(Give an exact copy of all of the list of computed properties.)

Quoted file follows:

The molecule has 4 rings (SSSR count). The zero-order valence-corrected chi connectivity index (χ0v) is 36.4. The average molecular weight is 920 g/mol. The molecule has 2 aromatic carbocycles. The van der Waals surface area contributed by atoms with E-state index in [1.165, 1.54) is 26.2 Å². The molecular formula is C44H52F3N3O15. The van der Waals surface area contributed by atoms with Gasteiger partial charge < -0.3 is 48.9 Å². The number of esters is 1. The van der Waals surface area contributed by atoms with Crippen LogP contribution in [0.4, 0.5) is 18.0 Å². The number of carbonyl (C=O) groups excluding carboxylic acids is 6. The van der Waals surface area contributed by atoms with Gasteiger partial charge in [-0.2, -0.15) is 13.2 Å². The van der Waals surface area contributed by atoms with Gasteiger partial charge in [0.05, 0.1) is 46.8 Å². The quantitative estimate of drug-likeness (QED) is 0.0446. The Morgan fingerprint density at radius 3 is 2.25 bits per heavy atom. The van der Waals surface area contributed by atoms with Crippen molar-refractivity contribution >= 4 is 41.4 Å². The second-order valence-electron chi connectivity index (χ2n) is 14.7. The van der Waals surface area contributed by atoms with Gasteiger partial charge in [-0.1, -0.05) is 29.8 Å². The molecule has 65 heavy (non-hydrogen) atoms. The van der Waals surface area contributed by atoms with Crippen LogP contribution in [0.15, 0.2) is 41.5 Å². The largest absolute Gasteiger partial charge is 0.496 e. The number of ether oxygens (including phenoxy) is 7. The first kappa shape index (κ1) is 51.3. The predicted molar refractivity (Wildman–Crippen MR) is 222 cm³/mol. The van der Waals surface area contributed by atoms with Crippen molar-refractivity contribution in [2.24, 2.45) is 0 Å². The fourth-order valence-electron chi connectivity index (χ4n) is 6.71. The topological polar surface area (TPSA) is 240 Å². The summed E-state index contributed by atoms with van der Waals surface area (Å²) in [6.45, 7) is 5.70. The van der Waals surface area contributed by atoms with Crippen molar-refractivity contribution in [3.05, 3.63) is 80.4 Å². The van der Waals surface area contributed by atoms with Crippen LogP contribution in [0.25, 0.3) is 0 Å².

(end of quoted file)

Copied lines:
The molecule has 4 rings (SSSR count). The zero-order valence-corrected chi connectivity index (χ0v) is 36.4. The average molecular weight is 920 g/mol. The molecule has 2 aromatic carbocycles. The van der Waals surface area contributed by atoms with E-state index in [1.165, 1.54) is 26.2 Å². The molecular formula is C44H52F3N3O15. The van der Waals surface area contributed by atoms with Gasteiger partial charge < -0.3 is 48.9 Å². The number of esters is 1. The van der Waals surface area contributed by atoms with Crippen LogP contribution in [0.4, 0.5) is 18.0 Å². The number of carbonyl (C=O) groups excluding carboxylic acids is 6. The van der Waals surface area contributed by atoms with Gasteiger partial charge in [-0.2, -0.15) is 13.2 Å². The van der Waals surface area contributed by atoms with Gasteiger partial charge in [0.05, 0.1) is 46.8 Å². The quantitative estimate of drug-likeness (QED) is 0.0446. The Morgan fingerprint density at radius 3 is 2.25 bits per heavy atom. The van der Waals surface area contributed by atoms with Crippen molar-refractivity contribution >= 4 is 41.4 Å². The second-order valence-electron chi connectivity index (χ2n) is 14.7. The van der Waals surface area contributed by atoms with Gasteiger partial charge in [-0.1, -0.05) is 29.8 Å². The molecule has 65 heavy (non-hydrogen) atoms. The van der Waals surface area contributed by atoms with Crippen LogP contribution in [0.15, 0.2) is 41.5 Å². The largest absolute Gasteiger partial charge is 0.496 e. The number of ether oxygens (including phenoxy) is 7. The first kappa shape index (κ1) is 51.3. The predicted molar refractivity (Wildman–Crippen MR) is 222 cm³/mol. The van der Waals surface area contributed by atoms with Crippen molar-refractivity contribution in [2.24, 2.45) is 0 Å². The fourth-order valence-electron chi connectivity index (χ4n) is 6.71. The topological polar surface area (TPSA) is 240 Å². The summed E-state index contributed by atoms with van der Waals surface area (Å²) in [6.45, 7) is 5.70. The van der Waals surface area contributed by atoms with Crippen molar-refractivity contribution in [3.05, 3.63) is 80.4 Å². The van der Waals surface area contributed by atoms with Crippen LogP contribution in [0.25, 0.3) is 0 Å².